Pascal Bouvier

Life and work experiences have given Pascal an unmatched vantage point, seeing things as both venture capitalist and aspiring entrepreneur. He currently is a Venture Partner with Santander Innoventures – Santander Group’s Global Fintech fund.

  • Damian
    Posted at 22:33h, 03 July Reply

    I’ve spent a lot of time looking at this space – to me, here are the most likely outcomes:
    1. Wealthfront, Betterment, et al move into this space. It’s a logical extension of what they are currently doing.
    2. Vanguard, et al (old/older guard) move into it charging 0% on funds managed – 401k plans will consist entirely of Vanguard mutual funds (ETFs present an interesting challenge).

    Wealthfront/Betterment would need to make money off of a very small slice of the money – say 0.25%. Vanguard will make money from money in their funds/ETFs and will charge 0% to manage.

    The key to this market, in my opinion, is the individual benefits companies – and Vanguard/Fidelity are much more connected to these folks.

    Summary: great market, great opportunity – but I’m not sure how you deal with the larger players who seem to be pretty quick to recognize their advantage.

    • Pascal Bouvier
      Posted at 11:31h, 05 July Reply

      The skills and operational DNA one has to acquire to compete in the 401k space are very different than those Wealthfront and Betterment currently have. Plus the legal and regulatory complexity is what I believe West Coast venture backed businesses have shied away to date.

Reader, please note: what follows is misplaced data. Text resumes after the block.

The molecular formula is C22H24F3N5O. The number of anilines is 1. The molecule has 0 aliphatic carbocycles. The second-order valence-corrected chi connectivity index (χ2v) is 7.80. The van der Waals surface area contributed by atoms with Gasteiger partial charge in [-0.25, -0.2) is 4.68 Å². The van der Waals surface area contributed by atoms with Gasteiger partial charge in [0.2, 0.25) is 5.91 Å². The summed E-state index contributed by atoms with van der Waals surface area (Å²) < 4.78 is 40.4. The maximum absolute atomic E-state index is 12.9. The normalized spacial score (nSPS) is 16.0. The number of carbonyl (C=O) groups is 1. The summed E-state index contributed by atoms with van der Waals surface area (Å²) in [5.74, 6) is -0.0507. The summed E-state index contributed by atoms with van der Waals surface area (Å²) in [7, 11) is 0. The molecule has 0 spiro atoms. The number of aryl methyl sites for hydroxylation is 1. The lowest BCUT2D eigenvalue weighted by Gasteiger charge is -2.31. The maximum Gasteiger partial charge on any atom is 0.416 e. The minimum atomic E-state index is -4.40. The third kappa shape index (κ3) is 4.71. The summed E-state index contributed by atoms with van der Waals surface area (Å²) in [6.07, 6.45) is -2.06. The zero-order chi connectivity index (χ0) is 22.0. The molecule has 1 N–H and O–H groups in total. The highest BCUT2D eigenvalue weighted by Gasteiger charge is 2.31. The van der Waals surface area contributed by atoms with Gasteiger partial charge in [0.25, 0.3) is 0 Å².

• Damian
        Posted at 08:45h, 06 July Reply

        Regardless of current capabilities, I think that the West Coast VCs were sold on investing with these companies with the idea that they would offer a number of investment (and perhaps other) products – they’ve said as much. Thus, I assume they’ll enter a number of spaces – 401k being the most obvious given their current skill set.

        That being said, another place where disruption could come is from a company like Zenefits – disrupt the whole benefits space where the 401k is just one annoying component of it from the company perspective.

  • Damian Roskill
    Posted at 22:47h, 03 July Reply

    Additional comment:
    “– Direct to consumer play that provide services to employees and helps them systematically optimize their 401k portfolio and directs them to lower cost products. D2C plays are always expensive, that is the rub.”